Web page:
climate  economy  future 
10 days ago by dominomaster
But no matter how well-informed you are, you are surely not alarmed enough. Over the past decades, our culture has gone apocalyptic with zombie movies and Mad Max dystopias, perhaps the collective result of displaced climate anxiety, and yet when it comes to contemplating real-world warming dangers, we suffer from an incredible failure of imagination. The reasons for that are many: the timid language of scientific probabilities, which the climatologist James Hansen once called “scientific reticence” in a paper chastising scientists for editing their own observations so conscientiously that they failed to communicate how dire the threat really was; the fact that the country is dominated by a group of technocrats who believe any problem can be solved and an opposing culture that doesn’t even see warming as a problem worth addressing; the way that climate denialism has made scientists even more cautious in offering speculative warnings; the simple speed of change and, also, its slowness, such that we are only seeing effects now of warming from decades past; our uncertainty about uncertainty, which the climate writer Naomi Oreskes in particular has suggested stops us from preparing as though anything worse than a median outcome were even possible; the way we assume climate change will hit hardest elsewhere, not everywhere; the smallness (two degrees) and largeness (1.8 trillion tons) and abstractness (400 parts per million) of the numbers; the discomfort of considering a problem that is very difficult, if not impossible, to solve; the altogether incomprehensible scale of that problem, which amounts to the prospect of our own annihilation; simple fear. But aversion arising from fear is a form of denial, too.
...
Unless you are a teenager, you probably read in your high-school textbooks that these extinctions were the result of asteroids. In fact, all but the one that killed the dinosaurs were caused by climate change produced by greenhouse gas. The most notorious was 252 million years ago; it began when carbon warmed the planet by five degrees, accelerated when that warming triggered the release of methane in the Arctic, and ended with 97 percent of all life on Earth dead.
...
Several of the scientists I spoke with proposed global warming as the solution to Fermi’s famous paradox, which asks, If the universe is so big, then why haven’t we encountered any other intelligent life in it? The answer, they suggested, is that the natural life span of a civilization may be only several thousand years, and the life span of an industrial civilization perhaps only several hundred. In a universe that is many billions of years old, with star systems separated as much by time as by space, civilizations might emerge and develop and burn themselves up simply too fast to ever find one another.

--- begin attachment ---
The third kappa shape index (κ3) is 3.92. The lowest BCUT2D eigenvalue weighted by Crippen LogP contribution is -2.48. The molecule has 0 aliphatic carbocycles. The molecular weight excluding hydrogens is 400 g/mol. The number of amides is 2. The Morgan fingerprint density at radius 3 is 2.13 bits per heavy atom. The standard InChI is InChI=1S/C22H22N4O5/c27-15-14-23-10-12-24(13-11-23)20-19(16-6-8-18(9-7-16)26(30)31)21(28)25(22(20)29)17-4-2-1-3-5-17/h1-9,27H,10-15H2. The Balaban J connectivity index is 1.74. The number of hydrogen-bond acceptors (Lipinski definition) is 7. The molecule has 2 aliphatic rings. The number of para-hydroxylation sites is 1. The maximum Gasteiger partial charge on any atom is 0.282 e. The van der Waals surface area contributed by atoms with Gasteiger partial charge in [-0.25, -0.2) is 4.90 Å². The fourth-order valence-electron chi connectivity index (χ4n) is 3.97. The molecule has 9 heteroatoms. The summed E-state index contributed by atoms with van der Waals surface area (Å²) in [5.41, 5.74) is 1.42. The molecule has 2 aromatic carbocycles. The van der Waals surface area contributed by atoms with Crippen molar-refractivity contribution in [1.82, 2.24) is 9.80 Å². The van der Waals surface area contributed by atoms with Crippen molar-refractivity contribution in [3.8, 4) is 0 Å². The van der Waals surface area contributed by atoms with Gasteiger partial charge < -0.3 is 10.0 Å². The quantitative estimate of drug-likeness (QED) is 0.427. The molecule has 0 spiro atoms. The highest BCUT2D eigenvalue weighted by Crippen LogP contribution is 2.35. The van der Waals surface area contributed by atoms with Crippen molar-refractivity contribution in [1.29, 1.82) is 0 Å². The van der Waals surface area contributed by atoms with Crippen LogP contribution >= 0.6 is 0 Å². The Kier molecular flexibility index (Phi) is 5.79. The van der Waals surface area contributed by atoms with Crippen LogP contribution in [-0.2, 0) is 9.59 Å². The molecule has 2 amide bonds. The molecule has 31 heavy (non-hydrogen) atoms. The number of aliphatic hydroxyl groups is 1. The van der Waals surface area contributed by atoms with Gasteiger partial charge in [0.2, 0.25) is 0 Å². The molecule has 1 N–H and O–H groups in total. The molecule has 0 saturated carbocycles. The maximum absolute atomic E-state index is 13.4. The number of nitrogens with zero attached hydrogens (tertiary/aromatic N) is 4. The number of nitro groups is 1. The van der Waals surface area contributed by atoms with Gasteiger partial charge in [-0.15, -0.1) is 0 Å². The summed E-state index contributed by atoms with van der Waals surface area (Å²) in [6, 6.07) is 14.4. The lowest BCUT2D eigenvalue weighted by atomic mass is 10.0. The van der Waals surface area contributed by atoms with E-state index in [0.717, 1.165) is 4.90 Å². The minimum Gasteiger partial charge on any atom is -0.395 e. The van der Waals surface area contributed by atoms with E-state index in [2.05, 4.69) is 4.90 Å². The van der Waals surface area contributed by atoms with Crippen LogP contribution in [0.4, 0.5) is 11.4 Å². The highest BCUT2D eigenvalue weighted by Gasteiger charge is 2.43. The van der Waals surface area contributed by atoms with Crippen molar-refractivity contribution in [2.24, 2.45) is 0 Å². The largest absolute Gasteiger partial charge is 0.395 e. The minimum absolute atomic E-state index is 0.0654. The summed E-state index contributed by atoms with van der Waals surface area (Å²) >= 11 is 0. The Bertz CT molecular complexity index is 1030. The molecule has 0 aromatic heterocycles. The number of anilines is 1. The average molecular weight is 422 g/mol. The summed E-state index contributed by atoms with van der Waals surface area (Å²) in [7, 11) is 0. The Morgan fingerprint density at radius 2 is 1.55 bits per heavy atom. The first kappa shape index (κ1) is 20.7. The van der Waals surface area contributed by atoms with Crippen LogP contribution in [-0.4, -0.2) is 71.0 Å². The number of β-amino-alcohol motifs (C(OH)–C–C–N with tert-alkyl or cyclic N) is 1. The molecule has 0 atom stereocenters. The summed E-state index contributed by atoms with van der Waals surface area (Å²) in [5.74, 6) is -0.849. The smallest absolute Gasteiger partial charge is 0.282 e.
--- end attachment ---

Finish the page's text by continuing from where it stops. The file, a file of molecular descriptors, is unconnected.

climatechange  climate  science 
10 days ago by atbradley
RT : "So much more dying is coming." is superb on our failure to grasp the true danger of climate change.
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10 days ago by not_napoleon
I. ‘Doomsday’ Peering beyond scientific reticence. It is, I promise, worse than you think. If your anxiety about global warming is dominated by fears of…
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11 days ago by trs
I. ‘Doomsday’ Peering beyond scientific reticence. It is, I promise, worse than you think. If your anxiety about global warming is dominated by fears of…
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11 days ago by nerd_uprising
long & terrifying
climate  toread 
11 days ago by inrgbwetrust
that will now go to war with us for many centuries, perhaps until it destroys us. That is what Wallace Smith Broecker
climate  change  future  environment 
11 days ago by ruthtupe
Great quote: "The smallness and largeness and abstractness of the numbers"
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11 days ago by paulbradshaw
“The Uninhabitable Earth Famine, economic collapse, a sun that cooks us: What climate change could wreak.”
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11 days ago by Gleonhard
I. ‘Doomsday’ Peering beyond scientific reticence. It is, I promise, worse than you think. If your anxiety about global warming is dominated by fears of…
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11 days ago by wjbr
I. ‘Doomsday’ Peering beyond scientific reticence. It is, I promise, worse than you think. If your anxiety about global warming is dominated by fears of…
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11 days ago by kfinlayson
"The Uninhabitable Earth"
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11 days ago by peterjblack
RT : How bad could climate change get? Really, really bad, and really really fast.
climatechange  globalwarming  future  history  2017  aw  from twitter_favs
11 days ago by WimLeers
Famine, economic collapse, a sun that cooks us: What climate change could wreak — sooner than you think.
nymag  climate  david  wallace-wells 
11 days ago by paunit
I. ‘Doomsday’ Peering beyond scientific reticence. It is, I promise, worse than you think. If your anxiety about global warming is dominated by fears of…
from instapaper
12 days ago by alphex